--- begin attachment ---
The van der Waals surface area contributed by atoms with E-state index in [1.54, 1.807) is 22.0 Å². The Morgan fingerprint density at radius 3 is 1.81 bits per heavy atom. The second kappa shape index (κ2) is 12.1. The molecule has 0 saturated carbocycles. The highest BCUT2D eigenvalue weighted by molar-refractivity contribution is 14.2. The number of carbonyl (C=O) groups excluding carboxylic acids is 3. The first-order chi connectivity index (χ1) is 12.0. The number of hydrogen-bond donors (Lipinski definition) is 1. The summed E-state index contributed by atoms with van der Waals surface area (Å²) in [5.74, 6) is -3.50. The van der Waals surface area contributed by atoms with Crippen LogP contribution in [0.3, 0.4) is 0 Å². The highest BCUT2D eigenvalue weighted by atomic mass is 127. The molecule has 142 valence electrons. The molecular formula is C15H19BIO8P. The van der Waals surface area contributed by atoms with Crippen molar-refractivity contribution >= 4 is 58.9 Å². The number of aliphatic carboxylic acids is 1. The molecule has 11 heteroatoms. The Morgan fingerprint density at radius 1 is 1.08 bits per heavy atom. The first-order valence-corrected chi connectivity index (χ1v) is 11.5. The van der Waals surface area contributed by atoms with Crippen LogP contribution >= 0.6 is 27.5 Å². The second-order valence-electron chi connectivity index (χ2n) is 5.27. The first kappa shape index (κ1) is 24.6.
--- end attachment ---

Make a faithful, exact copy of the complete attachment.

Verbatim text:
The van der Waals surface area contributed by atoms with E-state index in [1.54, 1.807) is 22.0 Å². The Morgan fingerprint density at radius 3 is 1.81 bits per heavy atom. The second kappa shape index (κ2) is 12.1. The molecule has 0 saturated carbocycles. The highest BCUT2D eigenvalue weighted by molar-refractivity contribution is 14.2. The number of carbonyl (C=O) groups excluding carboxylic acids is 3. The first-order chi connectivity index (χ1) is 12.0. The number of hydrogen-bond donors (Lipinski definition) is 1. The summed E-state index contributed by atoms with van der Waals surface area (Å²) in [5.74, 6) is -3.50. The van der Waals surface area contributed by atoms with Crippen LogP contribution in [0.3, 0.4) is 0 Å². The highest BCUT2D eigenvalue weighted by atomic mass is 127. The molecule has 142 valence electrons. The molecular formula is C15H19BIO8P. The van der Waals surface area contributed by atoms with Crippen molar-refractivity contribution >= 4 is 58.9 Å². The number of aliphatic carboxylic acids is 1. The molecule has 11 heteroatoms. The Morgan fingerprint density at radius 1 is 1.08 bits per heavy atom. The first-order valence-corrected chi connectivity index (χ1v) is 11.5. The van der Waals surface area contributed by atoms with Crippen LogP contribution >= 0.6 is 27.5 Å². The second-order valence-electron chi connectivity index (χ2n) is 5.27. The first kappa shape index (κ1) is 24.6.